It is known to provide a dual frequency cholesteric liquid crystal material responsive to high and low frequency voltages. However, it is only known to apply a single high or low frequency of varying duration to change the appearance of the material. This results in a slow and unacceptable addressing speed.
Thus, it is desirable to develop a drive scheme for switching directly from the focal conic texture to the planar texture without first switching to a homeotropic texture. It is also desirable to provide a cholesteric display that would be conducive to video rate applications.
It is, therefore, a primary object of the present invention to provide a dual frequency cholesteric liquid crystal display and drive scheme.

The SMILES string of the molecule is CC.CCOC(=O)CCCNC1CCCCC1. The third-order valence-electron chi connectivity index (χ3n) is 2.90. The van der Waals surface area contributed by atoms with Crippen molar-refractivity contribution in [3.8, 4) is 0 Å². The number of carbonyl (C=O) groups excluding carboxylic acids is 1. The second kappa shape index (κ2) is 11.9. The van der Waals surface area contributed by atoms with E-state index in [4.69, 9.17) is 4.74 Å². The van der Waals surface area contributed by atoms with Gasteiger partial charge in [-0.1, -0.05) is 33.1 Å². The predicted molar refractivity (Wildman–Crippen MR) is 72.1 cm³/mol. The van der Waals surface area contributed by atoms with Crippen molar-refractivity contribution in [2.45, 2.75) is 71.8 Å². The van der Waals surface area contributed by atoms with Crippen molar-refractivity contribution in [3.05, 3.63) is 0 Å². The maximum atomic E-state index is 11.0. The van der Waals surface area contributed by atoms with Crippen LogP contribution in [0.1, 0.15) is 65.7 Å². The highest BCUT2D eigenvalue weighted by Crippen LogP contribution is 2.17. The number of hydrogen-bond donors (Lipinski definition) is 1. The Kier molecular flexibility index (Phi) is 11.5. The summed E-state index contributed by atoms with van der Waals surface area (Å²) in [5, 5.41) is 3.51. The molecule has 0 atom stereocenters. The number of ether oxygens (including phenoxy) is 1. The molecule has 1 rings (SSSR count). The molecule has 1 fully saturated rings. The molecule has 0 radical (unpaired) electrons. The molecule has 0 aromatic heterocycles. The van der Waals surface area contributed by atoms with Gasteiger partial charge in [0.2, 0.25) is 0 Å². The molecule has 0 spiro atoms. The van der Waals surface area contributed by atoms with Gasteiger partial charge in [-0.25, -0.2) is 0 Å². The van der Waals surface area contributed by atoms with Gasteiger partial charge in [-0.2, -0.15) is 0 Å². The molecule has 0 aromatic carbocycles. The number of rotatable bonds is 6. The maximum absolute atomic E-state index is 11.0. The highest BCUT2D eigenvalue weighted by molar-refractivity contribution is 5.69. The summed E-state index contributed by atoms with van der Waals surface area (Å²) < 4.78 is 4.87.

It is another object of the present invention to provide a display and drive scheme, as above, to switch cholesteric liquid crystal material directly from a focal conic texture to a planar texture without first switching to a homeotropic texture.
It is a further object of the present invention to provide a display and drive scheme, as above, that switches a cholesteric liquid crystal by selectively applying multiple electric pulses.
It is still another object of the present invention to provide a drive scheme for a cholesteric liquid crystal display, as above, that simultaneously applies high and low frequency electric pulses.